Can I change my mind?
The short answer is Yes. While researchers will hope that you stay committed to the trial so that there is enough data to make a conclusion, you are free to withdraw at any time without consequence to your future relationship with the trial team, your doctor, or your future medical care.
Being fully informed before you consent is important so that there is less chance you will change you mind later. Dropouts are a problem for clinical trials, especially if so many people drop out that the trial can no longer answer the question it set out to do. Having said that, sometimes you don’t know what is around the corner and unforseen things can happen. So withdrawing is always an option.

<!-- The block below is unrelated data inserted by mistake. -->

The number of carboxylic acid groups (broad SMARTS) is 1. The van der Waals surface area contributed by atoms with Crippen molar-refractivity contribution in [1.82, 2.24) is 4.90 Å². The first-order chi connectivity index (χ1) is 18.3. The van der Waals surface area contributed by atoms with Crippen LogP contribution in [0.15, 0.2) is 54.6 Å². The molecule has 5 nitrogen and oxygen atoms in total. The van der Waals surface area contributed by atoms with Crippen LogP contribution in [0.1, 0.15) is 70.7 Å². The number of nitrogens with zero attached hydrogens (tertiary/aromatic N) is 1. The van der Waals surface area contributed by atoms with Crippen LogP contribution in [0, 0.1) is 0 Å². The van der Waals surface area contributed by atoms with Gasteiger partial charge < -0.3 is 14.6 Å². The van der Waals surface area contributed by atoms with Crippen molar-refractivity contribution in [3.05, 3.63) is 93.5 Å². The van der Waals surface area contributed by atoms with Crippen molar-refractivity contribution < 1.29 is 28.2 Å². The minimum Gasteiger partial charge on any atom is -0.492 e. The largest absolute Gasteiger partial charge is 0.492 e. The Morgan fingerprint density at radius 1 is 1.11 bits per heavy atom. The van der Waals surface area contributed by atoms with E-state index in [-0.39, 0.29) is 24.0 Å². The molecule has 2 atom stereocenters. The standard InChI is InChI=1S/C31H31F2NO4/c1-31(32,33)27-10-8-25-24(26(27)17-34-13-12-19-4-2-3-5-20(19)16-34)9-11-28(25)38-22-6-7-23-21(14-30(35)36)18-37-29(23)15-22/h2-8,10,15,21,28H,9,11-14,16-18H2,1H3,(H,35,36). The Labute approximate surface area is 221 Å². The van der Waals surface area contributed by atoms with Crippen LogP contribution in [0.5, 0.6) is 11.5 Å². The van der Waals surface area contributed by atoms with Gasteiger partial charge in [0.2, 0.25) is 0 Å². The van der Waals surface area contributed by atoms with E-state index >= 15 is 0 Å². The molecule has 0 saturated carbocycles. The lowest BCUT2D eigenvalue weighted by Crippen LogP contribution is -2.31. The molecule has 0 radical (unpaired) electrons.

What happens if I want to withdraw?
If you do think you want to withdraw, don’t just disappear on the trial team. Tell them and find out what you need to do to be safe withdrawing. Sometimes you will need to taper off a new medicine, rather than go cold turkey, so discussing it with the trial team will keep you safe. The trial team may also be able to reassure you about any concerns you may have, so dropping out might not be necessary.
If you do withdraw, the trial team will likely want to do any final safety procedures that may be necessary and ask you about why your withdrawing. These reasons are usually collated in the study report for transparency purposes, and can be especially important to understand and reflect on if the trial does not meet its objectives.
At the end of the day, it is your decision whether or not to remain in a trial.